Let me apologize, for it's not an answer, but merely an extended comment. I like the problem very much. It sounds very classical, and most likely the answer must be known.
Being reformulated, the problem is as follows: if $X$ is an $n$-letter alphabet, we have a rewriting rule
w_1 s s w_2=w_1 s^2 w_2 \to w_1 w_2
where $s$ is nonempty and at least one of $w_1,w_2$ must be nonempty. (In effect, any word that satisfies the condition set by a-boy must be square-free so to speak.) One can also a semigroup with $n$ generators whose relations are determined by the rewriting rule above.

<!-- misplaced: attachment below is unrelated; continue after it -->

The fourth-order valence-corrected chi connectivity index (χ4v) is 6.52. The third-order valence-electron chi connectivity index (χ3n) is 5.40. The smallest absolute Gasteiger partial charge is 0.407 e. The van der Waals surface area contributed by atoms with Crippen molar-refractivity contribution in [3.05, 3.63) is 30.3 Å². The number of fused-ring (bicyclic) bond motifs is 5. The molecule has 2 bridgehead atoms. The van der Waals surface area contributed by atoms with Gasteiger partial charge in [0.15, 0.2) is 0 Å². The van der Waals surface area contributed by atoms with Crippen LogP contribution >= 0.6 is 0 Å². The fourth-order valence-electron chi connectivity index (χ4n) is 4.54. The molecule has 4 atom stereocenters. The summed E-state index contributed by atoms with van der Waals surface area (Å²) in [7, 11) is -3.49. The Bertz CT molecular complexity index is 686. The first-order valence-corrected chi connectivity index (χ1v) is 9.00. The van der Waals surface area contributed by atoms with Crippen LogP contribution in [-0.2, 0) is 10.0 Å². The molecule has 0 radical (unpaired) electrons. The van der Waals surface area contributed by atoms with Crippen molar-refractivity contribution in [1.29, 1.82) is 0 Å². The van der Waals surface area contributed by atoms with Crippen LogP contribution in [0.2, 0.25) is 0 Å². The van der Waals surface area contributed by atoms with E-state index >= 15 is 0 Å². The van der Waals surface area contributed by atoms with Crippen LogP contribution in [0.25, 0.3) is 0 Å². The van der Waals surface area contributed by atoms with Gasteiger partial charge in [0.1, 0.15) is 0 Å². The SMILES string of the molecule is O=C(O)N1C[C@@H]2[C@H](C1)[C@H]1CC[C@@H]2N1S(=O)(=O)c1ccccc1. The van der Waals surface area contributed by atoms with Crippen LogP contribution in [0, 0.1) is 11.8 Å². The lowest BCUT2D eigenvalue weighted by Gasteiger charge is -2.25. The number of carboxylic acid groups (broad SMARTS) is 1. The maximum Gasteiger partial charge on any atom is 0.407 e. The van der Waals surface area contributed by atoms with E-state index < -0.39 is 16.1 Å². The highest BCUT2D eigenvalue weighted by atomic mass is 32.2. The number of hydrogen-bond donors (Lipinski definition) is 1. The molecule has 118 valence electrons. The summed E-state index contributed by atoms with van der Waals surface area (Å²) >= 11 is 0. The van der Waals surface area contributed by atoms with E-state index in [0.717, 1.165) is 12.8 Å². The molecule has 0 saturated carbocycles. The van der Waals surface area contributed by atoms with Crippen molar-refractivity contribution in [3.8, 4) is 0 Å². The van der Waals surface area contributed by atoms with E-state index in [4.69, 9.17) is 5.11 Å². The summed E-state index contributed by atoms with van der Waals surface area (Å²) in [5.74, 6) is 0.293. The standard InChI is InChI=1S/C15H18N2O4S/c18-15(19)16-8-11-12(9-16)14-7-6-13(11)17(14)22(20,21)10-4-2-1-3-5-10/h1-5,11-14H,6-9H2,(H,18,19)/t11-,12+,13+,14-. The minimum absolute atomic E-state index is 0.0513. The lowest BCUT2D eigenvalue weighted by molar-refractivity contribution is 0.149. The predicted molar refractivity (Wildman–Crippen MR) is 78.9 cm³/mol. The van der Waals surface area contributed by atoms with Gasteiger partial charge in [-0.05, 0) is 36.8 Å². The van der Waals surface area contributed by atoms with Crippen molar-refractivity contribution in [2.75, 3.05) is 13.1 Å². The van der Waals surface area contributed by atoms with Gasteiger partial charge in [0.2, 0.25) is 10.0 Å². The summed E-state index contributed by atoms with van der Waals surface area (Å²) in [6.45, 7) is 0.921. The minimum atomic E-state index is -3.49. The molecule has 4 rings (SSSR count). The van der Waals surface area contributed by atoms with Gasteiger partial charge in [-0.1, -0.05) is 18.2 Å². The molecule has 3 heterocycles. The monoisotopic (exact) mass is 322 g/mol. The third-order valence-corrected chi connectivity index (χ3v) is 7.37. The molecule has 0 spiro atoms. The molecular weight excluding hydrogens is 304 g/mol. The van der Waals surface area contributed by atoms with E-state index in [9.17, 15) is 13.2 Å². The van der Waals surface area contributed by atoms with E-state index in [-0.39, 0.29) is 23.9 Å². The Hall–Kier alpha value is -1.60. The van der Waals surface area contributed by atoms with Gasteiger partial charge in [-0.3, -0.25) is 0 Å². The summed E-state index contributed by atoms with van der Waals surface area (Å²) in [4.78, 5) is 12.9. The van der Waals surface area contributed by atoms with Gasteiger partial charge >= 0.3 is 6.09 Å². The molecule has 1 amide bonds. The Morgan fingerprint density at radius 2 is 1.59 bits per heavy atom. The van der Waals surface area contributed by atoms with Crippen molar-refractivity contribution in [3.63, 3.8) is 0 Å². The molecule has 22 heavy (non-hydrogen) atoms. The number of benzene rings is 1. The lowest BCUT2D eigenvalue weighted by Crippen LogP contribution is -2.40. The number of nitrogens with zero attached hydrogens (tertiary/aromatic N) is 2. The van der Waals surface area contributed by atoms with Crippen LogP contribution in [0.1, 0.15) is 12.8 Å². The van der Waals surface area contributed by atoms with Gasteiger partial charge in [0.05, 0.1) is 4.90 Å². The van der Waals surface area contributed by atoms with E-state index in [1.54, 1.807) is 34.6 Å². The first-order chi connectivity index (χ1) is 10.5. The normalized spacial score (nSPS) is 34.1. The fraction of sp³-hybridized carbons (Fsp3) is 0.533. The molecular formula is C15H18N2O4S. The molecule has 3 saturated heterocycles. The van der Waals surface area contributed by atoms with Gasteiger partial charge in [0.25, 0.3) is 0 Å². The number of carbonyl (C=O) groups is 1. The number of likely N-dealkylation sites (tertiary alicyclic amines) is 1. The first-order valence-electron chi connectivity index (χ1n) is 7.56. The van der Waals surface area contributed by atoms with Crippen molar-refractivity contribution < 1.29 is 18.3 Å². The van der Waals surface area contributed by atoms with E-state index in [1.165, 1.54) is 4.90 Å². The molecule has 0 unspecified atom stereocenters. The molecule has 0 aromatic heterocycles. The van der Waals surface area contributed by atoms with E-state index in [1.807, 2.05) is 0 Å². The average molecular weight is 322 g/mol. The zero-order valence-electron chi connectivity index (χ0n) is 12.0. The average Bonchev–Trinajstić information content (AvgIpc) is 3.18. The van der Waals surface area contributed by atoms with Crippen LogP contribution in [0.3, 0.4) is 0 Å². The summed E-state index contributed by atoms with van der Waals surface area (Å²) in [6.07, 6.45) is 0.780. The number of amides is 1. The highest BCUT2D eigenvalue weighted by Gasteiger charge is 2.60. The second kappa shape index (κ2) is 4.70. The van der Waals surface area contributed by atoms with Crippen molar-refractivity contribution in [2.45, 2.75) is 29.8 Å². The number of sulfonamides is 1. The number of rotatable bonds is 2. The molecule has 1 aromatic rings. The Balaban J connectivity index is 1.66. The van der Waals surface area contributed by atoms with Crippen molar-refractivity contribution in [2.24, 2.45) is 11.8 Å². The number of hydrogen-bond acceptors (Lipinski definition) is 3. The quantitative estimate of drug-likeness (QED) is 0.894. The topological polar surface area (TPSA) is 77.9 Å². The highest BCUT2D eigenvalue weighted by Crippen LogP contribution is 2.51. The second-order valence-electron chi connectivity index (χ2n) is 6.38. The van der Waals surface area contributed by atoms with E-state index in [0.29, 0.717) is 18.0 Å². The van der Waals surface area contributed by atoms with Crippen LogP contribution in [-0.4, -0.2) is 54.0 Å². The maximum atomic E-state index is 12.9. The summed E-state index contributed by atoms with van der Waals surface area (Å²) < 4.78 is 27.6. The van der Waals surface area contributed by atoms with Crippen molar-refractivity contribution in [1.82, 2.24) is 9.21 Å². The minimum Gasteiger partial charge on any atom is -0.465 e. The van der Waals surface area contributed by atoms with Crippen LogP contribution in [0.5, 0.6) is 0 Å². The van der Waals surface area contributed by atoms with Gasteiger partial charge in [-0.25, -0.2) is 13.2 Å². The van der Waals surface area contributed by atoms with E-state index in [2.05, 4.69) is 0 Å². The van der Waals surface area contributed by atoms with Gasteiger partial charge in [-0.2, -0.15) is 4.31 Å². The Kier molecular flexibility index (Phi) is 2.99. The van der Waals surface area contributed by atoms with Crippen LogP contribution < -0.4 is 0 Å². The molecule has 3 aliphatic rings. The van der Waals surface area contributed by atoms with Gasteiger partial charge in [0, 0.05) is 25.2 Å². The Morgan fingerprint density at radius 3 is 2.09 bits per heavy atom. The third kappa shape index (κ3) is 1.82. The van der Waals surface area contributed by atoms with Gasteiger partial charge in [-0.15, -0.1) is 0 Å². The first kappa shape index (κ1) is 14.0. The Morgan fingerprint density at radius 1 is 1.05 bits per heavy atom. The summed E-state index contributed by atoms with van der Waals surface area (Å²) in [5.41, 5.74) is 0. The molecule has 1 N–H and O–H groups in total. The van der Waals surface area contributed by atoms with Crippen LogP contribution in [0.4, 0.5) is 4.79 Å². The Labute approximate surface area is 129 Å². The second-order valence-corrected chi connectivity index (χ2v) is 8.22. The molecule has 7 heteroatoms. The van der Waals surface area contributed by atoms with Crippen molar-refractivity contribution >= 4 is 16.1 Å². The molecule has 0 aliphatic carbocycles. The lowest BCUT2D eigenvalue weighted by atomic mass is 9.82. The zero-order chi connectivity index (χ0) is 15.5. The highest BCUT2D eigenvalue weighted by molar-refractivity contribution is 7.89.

The problem as set asks whether all words over $X$ are reduced to words of certain length $l(n).$ One wonders, however, whether $n=2$ is an exceptional case, and actually there are arbitrary large reduced words. For instance, the following word of length 68 in letters $0,1,2$ is reduced:
For a 4-letter alphabet it is easy to find words of quite large length (I've found by means of computing such words of lenght $\ge 1000.$)